Place:Clifton, Gloucestershire, England

Watchers
NameClifton
Alt namesClistonesource: Domesday Book (1985) p 112
Hot-Wellssource: Family History Library Catalog
Hotwellssource: modern spelling, neighbourhood within Clifton
Cliftonwoodsource: neighbourhood within Clifton
TypeSuburb
Coordinates51.467°N 2.633°W
Located inGloucestershire, England     ( - 1974)
Also located inAvon, England     (1974 - 1996)
Bristol (post 1996), England     (1996 - )
See alsoBarton Regis (hundred), Gloucestershire, Englandhundred in which the parish was located
Bristol, Gloucestershire, Englandcity into which it was absorbed in the 1830s
source: Getty Thesaurus of Geographic Names
source: Family History Library Catalog
the following text is based on an article in Wikipedia

Clifton is both a suburb of Bristol, England, and the name of one of the city's thirty-five council wards. The Clifton ward also includes the areas of Cliftonwood and Hotwells (see below). Until 1898 Clifton St Andrew was a separate civil parish within the County Borough of Bristol.

Clifton ward, which includes Hotwells, has a population of 10,452 in 5,007 households, according to adjusted figures for the 2001 census. On the same basis, Clifton East ward has a population of 9,538 in 4,741 households. In Clifton ward, 27% of the adult population (aged 16 to 74 years) is in full-time education.

Clifton is situated between the central part of the City of Bristol and the River Avon which, at this point, flows through a very deep gorge.

Clifton is one of the oldest and most affluent areas of the city, much of it having been built with profits from tobacco and the slave trade. It was at one time a separate settlement in Gloucestershire but became attached to Bristol by continuous development during the Georgian era and was formally incorporated into the city in the 1830s.

Cliftonwood

Cliftonwood is a small suburb of the English port city of Bristol. It is bounded approximately by the Hotwell Road to the south, Jacob's Wells Road and Constitution Hill to the east and northeast, Clifton Vale to the West, and by the gardens of Goldney Hall, a University of Bristol hall of residence, to the north. Some sources spell the area Cliftonwood (one word), and some Clifton Wood (two words).

Hotwells

Hotwells is a district of the English port city of Bristol. It is located to the south of and below the high ground of Clifton, and directly to the north of the Floating Harbour. The southern entrance to the Avon Gorge, which connects those docks to the sea, lies at the western end of Hotwells. Bristol Cathedral is situated at the eastern end of Hotwells, adjacent to The Council House and College Green. Hotwells forms part of the city ward of Clifton. The 19th century chemist Sir Humphry Davy, worked in Hotwells.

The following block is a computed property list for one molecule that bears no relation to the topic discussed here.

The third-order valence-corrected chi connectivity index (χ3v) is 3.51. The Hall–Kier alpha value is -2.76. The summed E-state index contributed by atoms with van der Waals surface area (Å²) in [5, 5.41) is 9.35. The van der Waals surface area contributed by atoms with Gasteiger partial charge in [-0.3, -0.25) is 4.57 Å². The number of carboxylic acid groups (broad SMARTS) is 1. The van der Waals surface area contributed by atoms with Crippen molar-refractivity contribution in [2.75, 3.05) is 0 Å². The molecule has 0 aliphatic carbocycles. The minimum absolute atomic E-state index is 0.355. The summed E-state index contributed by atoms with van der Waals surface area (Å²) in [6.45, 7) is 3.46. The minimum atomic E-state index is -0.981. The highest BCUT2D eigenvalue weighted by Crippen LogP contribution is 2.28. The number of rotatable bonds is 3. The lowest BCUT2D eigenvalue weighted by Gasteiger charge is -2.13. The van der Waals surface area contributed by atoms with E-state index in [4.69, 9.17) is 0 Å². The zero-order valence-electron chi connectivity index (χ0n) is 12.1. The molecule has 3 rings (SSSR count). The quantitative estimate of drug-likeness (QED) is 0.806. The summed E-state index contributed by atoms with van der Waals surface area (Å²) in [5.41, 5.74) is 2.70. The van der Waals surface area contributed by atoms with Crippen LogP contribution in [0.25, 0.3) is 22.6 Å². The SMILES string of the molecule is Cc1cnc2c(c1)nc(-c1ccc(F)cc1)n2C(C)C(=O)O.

See also the Wikipedia article Hotwells

Research Tips

  • Clifton Online has a brief history of Clifton
  • UK Genealogy Archives article on Clifton transcribed from The Comprehensive Gazetteer of England and Wales, 1894-5
  • Bristol Archives is where paper and microfilm copies of all records for Bristol and its environs are stored.

Online sources which may also be helpful:

  • GENUKI gives pointers to other archive sources as well as providing some details on each parish in the county. The emphasis here is on ecclesiastical parishes (useful before 1837). The GENUKI page for the parish will confirm which archive provider has its records.
  • A listing of all the Registration Districts in England and Wales since their introduction in 1837 and tables of the parishes that were part of each district and the time period covered with detailed notes on changes of parish name, mergers, etc. Do respect the copyright on this material.
  • The FamilySearch Wiki for Gloucestershire provides a similar but not identical series of webpages to that provided by GENUKI
  • A Vision of Britain through Time has a group of pages of statistical facts for almost every parish in the county
  • MAPS. Most Wikipedia maps for places in the Bristol area have outline maps indicating the location of the suburb under discussion. Another online map that may be useful is this Ordnance Survey map originally made in 1930 and with revisions to 1946.
  • Unfortunately, A History of the County of Gloucester in the Victoria County History series provided by the website British History Online does not cover all of Bristol--and the area that was originally in Gloucestershire is sadly omitted, save for the information on the churches in A History of the County of Gloucester: Volume 2
This page uses content from the English Wikipedia. The original content was at Clifton, Bristol. The list of authors can be seen in the page history. As with WeRelate, the content of Wikipedia is available under the Creative Commons Attribution/Share-Alike License.